When I watched Bacurau again this summer online, so much felt different: the open-air communal life of the villagers seemed even more distant and utopian; after months of Brazil’s president mocking his constituents as they died in droves, the critique of a corrupt and elitist state felt even more merited and even more on target given his callous disregard for the poor populations both rural and urban who were suffering most. But especially striking was the way the film resonated with the latest round of police violence that had filled streets around the world with protesters against systemic racism. In a few short months, history had changed the movie.
* * *
Bacurau (2019), Kleber Mendonça Filho and Juliano Dornelles’ sci-fi-inflected contemporary Western, is full of iconic moments invoking at once the viscerally visual and aural thrills of low-budget action movies and a nuanced history of oppression and resistance. Take the moment one of the white American hunters who have paid a fortune to a corrupt regional mayor for the privilege of a human safari targeting the inhabitants of a remote village in the sertão, or backcountry of northeastern Brazil, is stalking his prey inside the deserted local-history museum. The camera scans over artifacts of rebellion and uprising, photographs and newspaper clippings documenting violent suppression of cangaceiros, or social bandits, in the first half of the 20th century. As the hunter’s eye tracks the displays, he hesitates on an empty wall marked only by the discoloration surrounding a collection of weapon-shaped negative silhouettes. The camera cuts to a series of quick close-ups featuring the explanatory label under each weapon-shaped absence: “Mauser (1908),” “Winchester 44 (1873),” “Colt 38.” After a moment’s hesitation, both the hunter and the audience realize what this means for the plot: these villagers are armed, dangerous, and ready for their attackers.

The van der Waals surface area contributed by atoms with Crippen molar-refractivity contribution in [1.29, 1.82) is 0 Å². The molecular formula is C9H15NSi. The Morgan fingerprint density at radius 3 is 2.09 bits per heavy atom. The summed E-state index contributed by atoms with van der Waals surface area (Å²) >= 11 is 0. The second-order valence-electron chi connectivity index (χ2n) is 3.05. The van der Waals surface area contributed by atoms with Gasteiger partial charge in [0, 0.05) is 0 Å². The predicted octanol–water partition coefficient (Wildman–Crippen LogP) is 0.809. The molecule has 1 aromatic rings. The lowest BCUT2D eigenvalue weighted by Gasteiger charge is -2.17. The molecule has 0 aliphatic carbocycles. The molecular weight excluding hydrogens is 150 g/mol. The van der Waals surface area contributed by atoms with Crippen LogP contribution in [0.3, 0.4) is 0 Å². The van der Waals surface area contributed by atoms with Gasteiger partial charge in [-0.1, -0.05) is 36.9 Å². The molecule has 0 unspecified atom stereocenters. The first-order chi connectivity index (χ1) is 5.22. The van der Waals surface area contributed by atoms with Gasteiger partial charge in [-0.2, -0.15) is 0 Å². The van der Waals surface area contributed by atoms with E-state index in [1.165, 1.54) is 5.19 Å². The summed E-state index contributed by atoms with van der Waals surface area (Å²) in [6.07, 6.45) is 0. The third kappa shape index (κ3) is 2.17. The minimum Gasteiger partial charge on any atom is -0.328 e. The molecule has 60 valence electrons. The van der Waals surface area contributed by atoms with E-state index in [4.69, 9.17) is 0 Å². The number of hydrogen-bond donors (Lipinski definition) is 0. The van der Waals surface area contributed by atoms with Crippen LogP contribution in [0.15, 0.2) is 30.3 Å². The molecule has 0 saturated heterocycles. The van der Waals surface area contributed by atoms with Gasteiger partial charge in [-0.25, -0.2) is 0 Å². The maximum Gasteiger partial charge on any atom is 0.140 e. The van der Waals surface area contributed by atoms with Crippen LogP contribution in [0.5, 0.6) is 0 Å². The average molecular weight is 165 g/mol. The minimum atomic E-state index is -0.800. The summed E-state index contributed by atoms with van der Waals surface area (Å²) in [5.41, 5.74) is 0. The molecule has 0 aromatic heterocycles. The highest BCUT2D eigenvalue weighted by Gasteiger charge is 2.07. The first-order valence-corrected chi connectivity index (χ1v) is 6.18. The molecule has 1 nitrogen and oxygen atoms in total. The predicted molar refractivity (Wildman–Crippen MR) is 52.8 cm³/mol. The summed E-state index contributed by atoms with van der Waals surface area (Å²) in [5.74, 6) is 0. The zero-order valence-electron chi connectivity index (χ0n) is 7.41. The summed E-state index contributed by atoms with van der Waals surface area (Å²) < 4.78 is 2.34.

In the way of action-genre filmmaking, especially in the global South, the moment is emotionally and sensually immediate in its impact while also analytically overdetermined in its social and cultural resonances. In addition to its function as instant exposition, the visual shorthand also sets off a chain of associations: the labels work both to echo and to undercut the weapons fetishism typical of Westerns and of right-wing action fiction and websites: as one woman explains to her fellow hunters, “How did I come to love this gun. I was a babysitter in New York. And my grandfather, Mr. R., had four Thompsons and he had them in this big glass cabinet. I mean super high-tech stuff. And one day I asked him about that machine gun. And he took it out of the cabinet and placed it in my hand. [Pause] And that was that.” Typical fetishism from an atypical source. Another boasts to the two southern Brazilians who helped set up the operation, “Nobody at this table hunts with modern weapons. We only use vintage firearms.” The directors frame the wall of absent weapons against the American hunter’s sleeveless t-shirt advertising “Blackhawk! The World’s Finest Tactical Gear.”1 Terry (Jonny Mars) has previously identified himself as a clichéd epitome of toxic Trumpian white masculinity: he tells a story of stalking his estranged wife in order to kill her, being unable to find her, and twice cruising a shopping mall planning to shoot up the shoppers before something told him not to, presumably God, who, he informs his fellow hunters, has “now . . . given me the opportunity to deal with this pain here.” And the tactical gear branding associates him not only with a global imaginary of weaponized white supremacy but also with the disastrous 1993 military raid to capture a militia leader in Mogadishu memorialized by Ridley Scott in Black Hawk Down (2001).2 They may be severely overmatched by the firepower of the invading hunters, but, reassured by associations with the genre tradition of Howard Hawks’ Rio Bravo (1959) and especially John Carpenter’s urban update, Assault on Precinct 13 (1976), we now suspect they will prevail in their asymmetric battle. And the dates on the labels and museum setting remind the audience of the long history of predation and resistance of which what we are seeing is only the latest instance. It may play like fiction, but they’re also rewriting the history behind those movies.